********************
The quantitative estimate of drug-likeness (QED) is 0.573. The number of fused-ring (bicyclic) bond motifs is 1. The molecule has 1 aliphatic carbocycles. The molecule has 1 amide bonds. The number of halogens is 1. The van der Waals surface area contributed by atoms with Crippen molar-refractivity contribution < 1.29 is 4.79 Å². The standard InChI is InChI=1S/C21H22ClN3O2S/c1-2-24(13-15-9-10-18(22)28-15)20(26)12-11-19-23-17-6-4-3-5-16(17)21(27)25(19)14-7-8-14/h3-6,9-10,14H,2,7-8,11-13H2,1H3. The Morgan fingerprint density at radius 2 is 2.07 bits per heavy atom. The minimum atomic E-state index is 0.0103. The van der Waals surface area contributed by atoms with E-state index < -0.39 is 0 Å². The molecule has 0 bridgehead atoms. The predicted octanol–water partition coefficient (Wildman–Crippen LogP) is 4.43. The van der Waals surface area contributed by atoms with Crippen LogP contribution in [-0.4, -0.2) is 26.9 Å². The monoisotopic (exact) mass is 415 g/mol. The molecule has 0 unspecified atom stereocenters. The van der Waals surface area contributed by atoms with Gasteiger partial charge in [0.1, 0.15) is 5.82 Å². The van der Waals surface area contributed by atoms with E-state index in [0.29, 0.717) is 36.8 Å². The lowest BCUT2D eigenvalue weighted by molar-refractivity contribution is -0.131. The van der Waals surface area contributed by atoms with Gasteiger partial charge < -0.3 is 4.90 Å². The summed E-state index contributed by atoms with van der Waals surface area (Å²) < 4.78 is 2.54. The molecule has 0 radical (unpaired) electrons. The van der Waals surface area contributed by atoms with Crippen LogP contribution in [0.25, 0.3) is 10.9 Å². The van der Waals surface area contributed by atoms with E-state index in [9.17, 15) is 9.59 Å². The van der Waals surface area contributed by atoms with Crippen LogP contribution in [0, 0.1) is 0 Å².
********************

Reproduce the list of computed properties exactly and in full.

The quantitative estimate of drug-likeness (QED) is 0.573. The number of fused-ring (bicyclic) bond motifs is 1. The molecule has 1 aliphatic carbocycles. The molecule has 1 amide bonds. The number of halogens is 1. The van der Waals surface area contributed by atoms with Crippen molar-refractivity contribution < 1.29 is 4.79 Å². The standard InChI is InChI=1S/C21H22ClN3O2S/c1-2-24(13-15-9-10-18(22)28-15)20(26)12-11-19-23-17-6-4-3-5-16(17)21(27)25(19)14-7-8-14/h3-6,9-10,14H,2,7-8,11-13H2,1H3. The Morgan fingerprint density at radius 2 is 2.07 bits per heavy atom. The minimum atomic E-state index is 0.0103. The van der Waals surface area contributed by atoms with E-state index < -0.39 is 0 Å². The molecule has 0 bridgehead atoms. The predicted octanol–water partition coefficient (Wildman–Crippen LogP) is 4.43. The van der Waals surface area contributed by atoms with Crippen LogP contribution in [-0.4, -0.2) is 26.9 Å². The monoisotopic (exact) mass is 415 g/mol. The molecule has 0 unspecified atom stereocenters. The van der Waals surface area contributed by atoms with Gasteiger partial charge in [0.1, 0.15) is 5.82 Å². The van der Waals surface area contributed by atoms with E-state index in [0.29, 0.717) is 36.8 Å². The lowest BCUT2D eigenvalue weighted by molar-refractivity contribution is -0.131. The van der Waals surface area contributed by atoms with Gasteiger partial charge < -0.3 is 4.90 Å². The summed E-state index contributed by atoms with van der Waals surface area (Å²) < 4.78 is 2.54. The molecule has 0 radical (unpaired) electrons. The van der Waals surface area contributed by atoms with Crippen LogP contribution in [0.25, 0.3) is 10.9 Å². The van der Waals surface area contributed by atoms with E-state index in [9.17, 15) is 9.59 Å². The van der Waals surface area contributed by atoms with Crippen LogP contribution in [0, 0.1) is 0 Å².